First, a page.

Boreholes are rarely drilled as perfect vertical cylinders. In particular, some drilling operations can cause the borehole to take the shape of a corkscrew (spiral). Such a shape can result from drilling and reaming operations including the bit-whirl and wiper trips. In the post-impact carbonates at Site M0077, 10 to 15 m long regular undulations are observed in both the tilt and azimuth of the ABI logging-tool data between 510 and 610 m w.s.f. (Fig. 6d, e). Tilt and azimuth are provided by two distinct types of sensors, accelerometers (accuracy: ±0.5 degree) and magnetometers (accuracy: ±1.2 degree), respectively. The observed undulations are interpreted as reflecting a corkscrew shaped hole (see zoom of the borehole trajectory over this depth interval in Fig. 2c). Oscillations <2 cm in the acoustic borehole caliper are also observed with a shorter wavelength (2–8 m). The local presence of one or two large low-amplitude dark stripes on the ABI amplitude image (black arrows in Fig. 6a, c) occurred where the borehole shows a non-circular shape and is enlarged. As discussed in Sect. 3.2, these stripes possibly reflect logging-tool eccentering. Superimposed on these possible eccentering features, the amplitude image also displays one continuous, spiraling, narrow dark stripe (white arrows in Fig. 6a, c) wherein the path is independent of the changes in borehole diameter and shape in cross section. A clear link is, however, observed between the orientation of this stripe and the tilt and azimuth (Fig. 6a, d, e). The origin of the stripe remains unclear, but based on the tight link with borehole geometry, we suggest that it may reflect a mark on the borehole wall (see also Sect. 4.2) resulting from the drill pipe rubbing the carbonate formation during operations. This can occur as the bit engages the formation and the stand drill-pipe torques into a helical.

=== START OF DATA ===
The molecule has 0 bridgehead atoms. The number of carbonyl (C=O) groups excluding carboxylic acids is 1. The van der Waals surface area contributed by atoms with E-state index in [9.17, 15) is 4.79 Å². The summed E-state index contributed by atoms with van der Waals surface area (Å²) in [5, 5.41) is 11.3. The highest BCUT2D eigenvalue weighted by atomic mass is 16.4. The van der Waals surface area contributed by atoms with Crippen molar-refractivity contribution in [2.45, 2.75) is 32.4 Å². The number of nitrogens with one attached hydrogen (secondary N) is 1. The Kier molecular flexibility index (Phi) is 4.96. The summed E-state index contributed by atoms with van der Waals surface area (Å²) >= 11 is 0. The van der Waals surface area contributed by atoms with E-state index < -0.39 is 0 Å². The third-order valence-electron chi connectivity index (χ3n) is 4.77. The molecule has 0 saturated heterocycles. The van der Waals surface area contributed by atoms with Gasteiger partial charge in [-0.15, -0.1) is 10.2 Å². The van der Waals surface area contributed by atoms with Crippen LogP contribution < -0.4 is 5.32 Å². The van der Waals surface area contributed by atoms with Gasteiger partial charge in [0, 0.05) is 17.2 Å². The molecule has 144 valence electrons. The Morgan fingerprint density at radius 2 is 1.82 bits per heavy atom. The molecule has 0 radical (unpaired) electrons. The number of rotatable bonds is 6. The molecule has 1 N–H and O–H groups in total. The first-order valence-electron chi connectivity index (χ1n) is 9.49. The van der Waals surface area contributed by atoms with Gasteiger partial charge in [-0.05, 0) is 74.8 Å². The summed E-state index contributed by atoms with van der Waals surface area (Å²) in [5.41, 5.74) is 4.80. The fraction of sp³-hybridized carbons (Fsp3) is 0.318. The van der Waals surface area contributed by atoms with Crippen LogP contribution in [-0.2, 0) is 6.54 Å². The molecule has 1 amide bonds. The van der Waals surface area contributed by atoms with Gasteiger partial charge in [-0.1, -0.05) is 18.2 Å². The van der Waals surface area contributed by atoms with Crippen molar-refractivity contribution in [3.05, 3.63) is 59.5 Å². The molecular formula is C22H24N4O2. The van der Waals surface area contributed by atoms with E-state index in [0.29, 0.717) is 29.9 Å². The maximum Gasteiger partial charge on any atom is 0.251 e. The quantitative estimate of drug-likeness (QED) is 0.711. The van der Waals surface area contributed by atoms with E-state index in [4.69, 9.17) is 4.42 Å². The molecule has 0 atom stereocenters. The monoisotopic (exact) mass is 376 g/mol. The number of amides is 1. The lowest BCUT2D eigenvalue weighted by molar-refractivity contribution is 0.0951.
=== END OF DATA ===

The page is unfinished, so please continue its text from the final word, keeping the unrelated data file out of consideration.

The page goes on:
At the drill site, the expected ambient field intensity as given by the World Data Center for Geomagnetism (http://wdc.kugi.kyoto-u.ac.jp/index.html, last access: 12 October 2018) is ∼42 µT (Fig. 6f), which corresponds to the mean intensity value measured by the magnetometers over the 510 and 610 m w.s.f. intervals. However, apparent 10–15 m long cyclic oscillations in the local magnetic field are also observed with values ranging between 38.2 and 45.5 µT (Fig. 6f). These oscillations in the magnetic field intensity (as measured by the magnetometers) vary jointly with the borehole tilt (as measured by the accelerometers). High values in the local magnetic field (Fig. 6f) correlate with high tilts (Fig.6d), and vice versa. We tentatively interpreted this cyclical pattern in magnetic field intensity as a possible drilling-induced magnetization overprint in the surrounding rocks. Indeed, in the 510 and 610 m w.s.f. interval, the lithology mainly consists of marlstone and limestone (Morgan et al., 2017) with low coercivity (Urrutia-Fucugauchi et al., 2017). Such material is susceptible to acquiring drilling-induced magnetization (e.g., Jackson and Van der Voo, 1985). The effect of drilling and sawing on the magnetization of rocks is a known phenomenon, and the magnetic overprint imparted by the drill string is a problem commonly encountered in cores taken by the IODP (e.g., Fuller et al., 1998). Preliminary paleomagnetic measurements performed on discrete samples within this depth interval (Fig. 6h) suggest that a pervasive normal polarity re-magnetization of the carbonates likely occurred within the low-coercivity fraction of magnetic grains, supporting the idea that overprinting may readily occur in this formation. Therefore, we suggest that the drilled carbonates have undergone magnetization overprinting during the drilling operations possibly as a result of the rotary perforation of the formation associated with the presence of a steel BHA, steel wedged at the bit or overfeed of rods. As the changes in ambient field intensity follow the changes in the borehole tilt, we also suggest a possible link between the degree of drilling-induced magnetization and the drilling conditions that cause the borehole to take the shape of a corkscrew.